Thursday, July 9, 2015

News: Summer Budget 2015


Rothbiz editor Tom Austen takes a look at the key announcements from the Summer Budget, the first announcement on spending plans by the new Conservative Government.

The chancellor, George Osborne certainly pulled a "rabbit out of the hat" with the announcement that his Government would introduce a mandatory National Living Wage of £7.20 an hour for the over 25s but I imagine that it is still being digested by some businesses regarding what it may do to their bottom line. To be introduced in April 2016, it pushes up the current minimum wage for the age group of £6.50 and will rise to over £9 an hour by 2020.

Stating that "Britain deserves a pay rise," the Chancellor was not so forthcoming for the public sector, whose wages will rise by 1% a year for the next four years, and probably hasn't risen in real terms for the previous four.

The Government estimates that the new National Living Wage is set to have a "fractional" effect on jobs and the cost to business will amount to just 1% of corporate profits. To offset that, corporation tax is cut to 19% in 2017 and 18% in 2020. For small firms, national insurance contributions have been cut further with the new Employment Allowance increased by 50% to £3,000 in 2016.

To support investment by SMEs, the Annual Investment Allowance (AIA) is to be increased to £200,000 for all qualifying investment in plant and machinery made on or after January 1 2016, its highest ever permanent level.

The tax-free Personal Allowance will be increased from £10,600 in 2015-16 to £11,000 in April 2016.

No announcements were made on the important issue of business rates with a wide-ranging review set to be completed by the end of 2015.

The chancellor stated that the forecast for economic growth in the UK is at 2.4% for 2015 and is faster than America, faster than Germany and twice as fast as France. With businesses creating two million more jobs, a "Plan for Productivity," detailing how the growth can be sustained is to be set out on Friday.

The first mention of the "Northern Powerhouse" phrase was greeted with various noises from both sides of Parliament given the recent post-election decision to pause the electrification of the Midland Mainline. Transport for the North (TfN), representing authorities across the north, has been given "statutory footing" and £30m of funding as it hopes to realise a vision of transforming connectivity with a high-speed TransNorth rail system, a revitalised highways network and a host of other transport improvements.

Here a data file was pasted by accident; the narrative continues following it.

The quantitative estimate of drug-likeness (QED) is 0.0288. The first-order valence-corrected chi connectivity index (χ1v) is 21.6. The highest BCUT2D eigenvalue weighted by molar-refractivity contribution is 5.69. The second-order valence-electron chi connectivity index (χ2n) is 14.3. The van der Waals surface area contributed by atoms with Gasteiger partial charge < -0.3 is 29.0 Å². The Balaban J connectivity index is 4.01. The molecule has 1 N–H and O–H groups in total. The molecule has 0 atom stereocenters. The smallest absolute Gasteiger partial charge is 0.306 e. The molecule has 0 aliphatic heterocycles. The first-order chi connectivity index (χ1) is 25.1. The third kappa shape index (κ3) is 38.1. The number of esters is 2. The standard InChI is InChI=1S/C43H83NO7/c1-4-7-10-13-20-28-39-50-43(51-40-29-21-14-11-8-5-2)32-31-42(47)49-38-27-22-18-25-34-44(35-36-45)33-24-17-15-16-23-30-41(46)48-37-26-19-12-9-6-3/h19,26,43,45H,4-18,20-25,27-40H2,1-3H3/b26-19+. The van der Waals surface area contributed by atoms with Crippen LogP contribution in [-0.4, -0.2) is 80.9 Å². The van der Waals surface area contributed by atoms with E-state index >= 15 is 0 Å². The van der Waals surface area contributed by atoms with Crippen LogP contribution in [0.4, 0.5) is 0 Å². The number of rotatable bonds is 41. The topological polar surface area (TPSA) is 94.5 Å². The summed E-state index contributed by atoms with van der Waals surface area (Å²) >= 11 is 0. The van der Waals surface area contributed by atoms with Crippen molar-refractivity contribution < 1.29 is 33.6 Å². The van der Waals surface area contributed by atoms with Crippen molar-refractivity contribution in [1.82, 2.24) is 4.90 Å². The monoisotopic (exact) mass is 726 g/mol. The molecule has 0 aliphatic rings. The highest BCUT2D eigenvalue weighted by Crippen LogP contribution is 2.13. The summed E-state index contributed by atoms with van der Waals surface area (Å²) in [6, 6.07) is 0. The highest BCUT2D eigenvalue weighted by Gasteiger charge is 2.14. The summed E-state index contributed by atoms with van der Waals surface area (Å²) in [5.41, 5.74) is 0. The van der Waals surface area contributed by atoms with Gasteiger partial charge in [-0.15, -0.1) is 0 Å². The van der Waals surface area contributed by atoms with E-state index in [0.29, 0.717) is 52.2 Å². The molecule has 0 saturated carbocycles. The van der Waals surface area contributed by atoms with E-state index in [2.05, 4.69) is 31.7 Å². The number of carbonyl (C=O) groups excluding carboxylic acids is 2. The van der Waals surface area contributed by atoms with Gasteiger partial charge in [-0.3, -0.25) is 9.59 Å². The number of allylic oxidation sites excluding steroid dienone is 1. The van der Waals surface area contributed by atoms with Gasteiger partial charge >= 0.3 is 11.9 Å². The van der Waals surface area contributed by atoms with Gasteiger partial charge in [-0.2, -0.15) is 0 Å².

Plans for northern transport projects, including options for a new TransPennine Tunnel, are set to be produced by the Budget 2016.

A new Roads Fund is set to be created using the revenue from changes to vehicle excise duty. Taxes on new cars from 2017 would go to ensuring sustained investment in the strategic road network.

On the issue of skills, apprenticeships is given further attention with three million new apprenticeships expected to be created by 2020, funded by a levy on large employers. The control of funding is being placed in the hands of employers via a digital apprenticeships voucher, and the Government believes that firms that are committed to training will be able to get back more than they put in. Details including rates and implementation will be set out in the Spending Review.

The meat in the sandwich however was the Government's plans for £37 billion of further consolidation over the Parliament. "Further consolidation" meaning cuts for the next five years. The chancellor stated that "no year will see cuts as deep as those required in 2011-12 and 2012-13" but set out "annual savings of £12bn from welfare and £5bn from tackling tax evasion, avoidance, planning and imbalances in the tax system."

HM Treasury website

Images: HM Treasury / twitter


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